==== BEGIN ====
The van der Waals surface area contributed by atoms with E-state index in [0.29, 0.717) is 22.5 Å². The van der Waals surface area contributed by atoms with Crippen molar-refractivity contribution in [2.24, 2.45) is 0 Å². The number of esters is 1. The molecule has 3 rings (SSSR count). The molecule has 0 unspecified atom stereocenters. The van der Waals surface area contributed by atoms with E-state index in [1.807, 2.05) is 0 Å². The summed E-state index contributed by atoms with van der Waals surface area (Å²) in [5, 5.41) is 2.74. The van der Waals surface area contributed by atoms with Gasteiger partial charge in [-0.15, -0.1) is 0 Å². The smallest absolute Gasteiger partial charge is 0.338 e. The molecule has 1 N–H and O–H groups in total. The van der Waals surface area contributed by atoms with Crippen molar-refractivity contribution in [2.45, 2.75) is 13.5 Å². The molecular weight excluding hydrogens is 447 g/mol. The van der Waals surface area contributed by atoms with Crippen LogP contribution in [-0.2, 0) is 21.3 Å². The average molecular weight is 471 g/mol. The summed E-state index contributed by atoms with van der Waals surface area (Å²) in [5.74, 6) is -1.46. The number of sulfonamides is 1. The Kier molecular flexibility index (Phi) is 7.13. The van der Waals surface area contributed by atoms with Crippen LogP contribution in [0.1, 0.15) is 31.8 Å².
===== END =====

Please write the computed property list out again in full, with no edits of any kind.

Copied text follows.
The van der Waals surface area contributed by atoms with E-state index in [0.29, 0.717) is 22.5 Å². The van der Waals surface area contributed by atoms with Crippen molar-refractivity contribution in [2.24, 2.45) is 0 Å². The number of esters is 1. The molecule has 3 rings (SSSR count). The molecule has 0 unspecified atom stereocenters. The van der Waals surface area contributed by atoms with E-state index in [1.807, 2.05) is 0 Å². The summed E-state index contributed by atoms with van der Waals surface area (Å²) in [5, 5.41) is 2.74. The van der Waals surface area contributed by atoms with Gasteiger partial charge in [-0.15, -0.1) is 0 Å². The smallest absolute Gasteiger partial charge is 0.338 e. The molecule has 1 N–H and O–H groups in total. The van der Waals surface area contributed by atoms with Crippen molar-refractivity contribution in [2.45, 2.75) is 13.5 Å². The molecular weight excluding hydrogens is 447 g/mol. The van der Waals surface area contributed by atoms with Crippen LogP contribution in [-0.2, 0) is 21.3 Å². The average molecular weight is 471 g/mol. The summed E-state index contributed by atoms with van der Waals surface area (Å²) in [5.74, 6) is -1.46. The number of sulfonamides is 1. The Kier molecular flexibility index (Phi) is 7.13. The van der Waals surface area contributed by atoms with Crippen LogP contribution in [0.1, 0.15) is 31.8 Å².